**As promised above, a note on the INNER JOIN vs LEFT JOIN: in cases where there are NULL values in the right-hand side of the argument, an INNER JOIN may trigger an exception. This is because the INNER JOIN returns all values on the left and right side of the argument, even when the matching data on the right does not exist. To completely avoid this risk, a LEFT JOIN may be used. A LEFT JOIN returns all values on the left side of the argument, and only values on the right side of the argument where a match exists. Since we’re specifying in the query, however, that only results where a paying customer is specified with a ‘yes’ or ‘no’ value in the paying_customer column, the NULL value exception is mitigated.
2. Creating the SELECT Statement
Now that we have a visualized data set, the SELECT statement can be prepared. We know our data needs to return three columns: the date, the number of non-paying downloads for that day, and the number of paying downloads for that day.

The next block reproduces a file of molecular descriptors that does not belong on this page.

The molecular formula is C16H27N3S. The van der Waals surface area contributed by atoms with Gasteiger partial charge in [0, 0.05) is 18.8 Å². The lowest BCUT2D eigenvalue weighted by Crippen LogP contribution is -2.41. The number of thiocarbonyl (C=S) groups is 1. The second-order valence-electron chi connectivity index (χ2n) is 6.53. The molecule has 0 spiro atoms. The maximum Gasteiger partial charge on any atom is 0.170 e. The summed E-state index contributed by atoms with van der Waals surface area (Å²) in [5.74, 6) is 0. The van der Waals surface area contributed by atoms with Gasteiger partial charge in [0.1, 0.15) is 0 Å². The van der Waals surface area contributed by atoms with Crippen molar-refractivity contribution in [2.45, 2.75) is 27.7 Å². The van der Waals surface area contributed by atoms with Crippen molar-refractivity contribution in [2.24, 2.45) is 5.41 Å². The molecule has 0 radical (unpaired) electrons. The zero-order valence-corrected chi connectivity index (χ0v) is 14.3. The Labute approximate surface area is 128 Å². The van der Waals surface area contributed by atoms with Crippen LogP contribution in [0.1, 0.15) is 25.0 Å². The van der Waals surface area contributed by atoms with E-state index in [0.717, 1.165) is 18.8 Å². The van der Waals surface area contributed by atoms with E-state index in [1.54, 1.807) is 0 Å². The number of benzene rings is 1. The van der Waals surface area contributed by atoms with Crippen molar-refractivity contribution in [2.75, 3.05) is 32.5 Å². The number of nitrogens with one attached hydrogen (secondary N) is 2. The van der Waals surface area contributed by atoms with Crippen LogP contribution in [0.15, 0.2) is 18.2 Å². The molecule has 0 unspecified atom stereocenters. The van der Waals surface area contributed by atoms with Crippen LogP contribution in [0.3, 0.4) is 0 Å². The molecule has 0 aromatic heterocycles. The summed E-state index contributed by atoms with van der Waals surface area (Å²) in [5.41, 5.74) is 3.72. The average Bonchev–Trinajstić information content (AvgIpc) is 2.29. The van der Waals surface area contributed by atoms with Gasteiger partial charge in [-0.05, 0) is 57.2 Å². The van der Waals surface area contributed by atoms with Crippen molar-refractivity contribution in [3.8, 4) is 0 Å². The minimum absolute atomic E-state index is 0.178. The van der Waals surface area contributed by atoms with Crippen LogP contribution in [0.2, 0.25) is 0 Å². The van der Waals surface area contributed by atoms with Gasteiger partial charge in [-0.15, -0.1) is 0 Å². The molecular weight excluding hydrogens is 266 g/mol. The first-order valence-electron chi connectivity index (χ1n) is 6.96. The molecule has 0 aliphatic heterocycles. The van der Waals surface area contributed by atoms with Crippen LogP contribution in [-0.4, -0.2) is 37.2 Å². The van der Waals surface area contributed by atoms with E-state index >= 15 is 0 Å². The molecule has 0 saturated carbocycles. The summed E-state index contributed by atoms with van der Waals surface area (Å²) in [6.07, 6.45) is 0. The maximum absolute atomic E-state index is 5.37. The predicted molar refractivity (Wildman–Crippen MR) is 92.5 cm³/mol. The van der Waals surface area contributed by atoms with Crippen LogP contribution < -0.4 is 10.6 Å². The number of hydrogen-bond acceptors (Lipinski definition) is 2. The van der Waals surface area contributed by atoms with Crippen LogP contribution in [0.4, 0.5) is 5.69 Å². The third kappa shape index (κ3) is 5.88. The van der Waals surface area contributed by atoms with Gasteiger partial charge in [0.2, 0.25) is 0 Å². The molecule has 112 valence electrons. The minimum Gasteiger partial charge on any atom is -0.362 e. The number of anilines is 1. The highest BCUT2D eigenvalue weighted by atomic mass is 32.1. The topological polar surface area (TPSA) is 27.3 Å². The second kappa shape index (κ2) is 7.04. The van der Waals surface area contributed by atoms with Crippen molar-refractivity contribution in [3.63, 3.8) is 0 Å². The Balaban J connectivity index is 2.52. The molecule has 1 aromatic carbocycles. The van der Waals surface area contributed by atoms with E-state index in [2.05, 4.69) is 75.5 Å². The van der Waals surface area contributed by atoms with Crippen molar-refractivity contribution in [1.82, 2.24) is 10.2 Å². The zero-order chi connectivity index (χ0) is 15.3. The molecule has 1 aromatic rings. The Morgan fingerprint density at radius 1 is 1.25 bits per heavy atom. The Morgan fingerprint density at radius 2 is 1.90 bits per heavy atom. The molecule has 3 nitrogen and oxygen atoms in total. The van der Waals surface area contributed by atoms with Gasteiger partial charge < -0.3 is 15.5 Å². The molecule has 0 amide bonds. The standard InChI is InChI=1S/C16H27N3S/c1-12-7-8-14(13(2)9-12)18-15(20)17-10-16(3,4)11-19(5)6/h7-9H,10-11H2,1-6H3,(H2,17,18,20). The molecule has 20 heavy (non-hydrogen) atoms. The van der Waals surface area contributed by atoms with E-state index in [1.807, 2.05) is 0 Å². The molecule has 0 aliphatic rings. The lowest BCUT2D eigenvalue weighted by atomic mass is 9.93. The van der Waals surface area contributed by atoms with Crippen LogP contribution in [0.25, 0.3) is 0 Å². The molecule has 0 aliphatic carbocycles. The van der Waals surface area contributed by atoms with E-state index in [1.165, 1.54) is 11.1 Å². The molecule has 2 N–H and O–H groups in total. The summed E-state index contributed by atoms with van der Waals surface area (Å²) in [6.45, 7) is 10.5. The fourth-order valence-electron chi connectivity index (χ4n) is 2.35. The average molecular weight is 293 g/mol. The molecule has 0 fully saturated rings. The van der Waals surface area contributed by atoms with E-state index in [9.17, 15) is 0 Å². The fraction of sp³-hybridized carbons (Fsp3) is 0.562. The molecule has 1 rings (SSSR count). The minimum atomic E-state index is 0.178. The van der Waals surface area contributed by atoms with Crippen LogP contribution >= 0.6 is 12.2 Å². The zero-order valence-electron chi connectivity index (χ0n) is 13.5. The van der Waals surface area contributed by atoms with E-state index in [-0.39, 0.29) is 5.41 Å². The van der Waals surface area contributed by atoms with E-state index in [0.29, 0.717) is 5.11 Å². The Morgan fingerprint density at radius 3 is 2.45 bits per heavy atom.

SELECT date, non-paying downloads, paying downloads;
As can be seen from the output above, we can see that multiple users downloaded on the same day, so the SUM() function will be used to sum the download count. Since SUM() is an aggregate function, it must also be used in conjunction with the GROUP BY clause to group like rows. We want to keep the non-paying downloads and paying downloads results separate, so a CASE statement will be embedded SUM() function to produce only results for non-paying and paying customers, respectively.
GROUP BY can be used with the column name itself or the column number. Since the date column is column 1, GROUP BY1 is used. We will also order the results by date with ORDER BY. Ascending (ASC) is the default when not specified for the order.
SELECT date, SUM(CASE WHEN paying_customer= 'no' THEN downloads END ) AS non_paying, SUM(CASE WHEN paying_customer= 'yes' THEN downloads END ) AS paying GROUP BY 1 ORDER BY 1;
Add the SELECT and JOIN statements together, and this is our new code, along with the query results:
SELECT date, SUM(CASE WHEN paying_customer= 'no' THEN downloads END ) AS non_paying, SUM(CASE WHEN paying_customer= 'yes' THEN downloads END ) AS paying FROM ms_user_dimension u JOIN ms_acc_dimension c ON u.acc_id = c.acc_id JOIN ms_download_facts f ON u.user_id = f.user_id GROUP BY 1 ORDER BY 1;